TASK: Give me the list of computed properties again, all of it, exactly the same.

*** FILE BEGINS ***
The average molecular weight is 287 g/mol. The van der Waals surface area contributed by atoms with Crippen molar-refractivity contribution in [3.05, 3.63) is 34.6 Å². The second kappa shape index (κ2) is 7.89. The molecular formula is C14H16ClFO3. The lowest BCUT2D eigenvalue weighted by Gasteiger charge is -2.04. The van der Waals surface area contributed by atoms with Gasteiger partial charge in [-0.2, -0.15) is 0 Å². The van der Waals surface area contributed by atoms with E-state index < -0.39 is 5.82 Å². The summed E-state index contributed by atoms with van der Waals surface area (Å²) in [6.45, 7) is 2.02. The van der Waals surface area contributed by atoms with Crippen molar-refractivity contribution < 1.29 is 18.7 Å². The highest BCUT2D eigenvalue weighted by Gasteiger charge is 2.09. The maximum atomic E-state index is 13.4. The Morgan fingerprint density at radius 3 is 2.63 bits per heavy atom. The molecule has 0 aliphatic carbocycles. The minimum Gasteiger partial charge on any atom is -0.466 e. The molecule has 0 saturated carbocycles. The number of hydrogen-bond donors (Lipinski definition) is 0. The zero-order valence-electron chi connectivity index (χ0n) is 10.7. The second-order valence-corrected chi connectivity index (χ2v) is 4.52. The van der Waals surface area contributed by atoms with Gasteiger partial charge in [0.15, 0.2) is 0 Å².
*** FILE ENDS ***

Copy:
The average molecular weight is 287 g/mol. The van der Waals surface area contributed by atoms with Crippen molar-refractivity contribution in [3.05, 3.63) is 34.6 Å². The second kappa shape index (κ2) is 7.89. The molecular formula is C14H16ClFO3. The lowest BCUT2D eigenvalue weighted by Gasteiger charge is -2.04. The van der Waals surface area contributed by atoms with Gasteiger partial charge in [-0.2, -0.15) is 0 Å². The van der Waals surface area contributed by atoms with E-state index < -0.39 is 5.82 Å². The summed E-state index contributed by atoms with van der Waals surface area (Å²) in [6.45, 7) is 2.02. The van der Waals surface area contributed by atoms with Crippen molar-refractivity contribution < 1.29 is 18.7 Å². The highest BCUT2D eigenvalue weighted by Gasteiger charge is 2.09. The maximum atomic E-state index is 13.4. The Morgan fingerprint density at radius 3 is 2.63 bits per heavy atom. The molecule has 0 aliphatic carbocycles. The minimum Gasteiger partial charge on any atom is -0.466 e. The molecule has 0 saturated carbocycles. The number of hydrogen-bond donors (Lipinski definition) is 0. The zero-order valence-electron chi connectivity index (χ0n) is 10.7. The second-order valence-corrected chi connectivity index (χ2v) is 4.52. The van der Waals surface area contributed by atoms with Gasteiger partial charge in [0.15, 0.2) is 0 Å².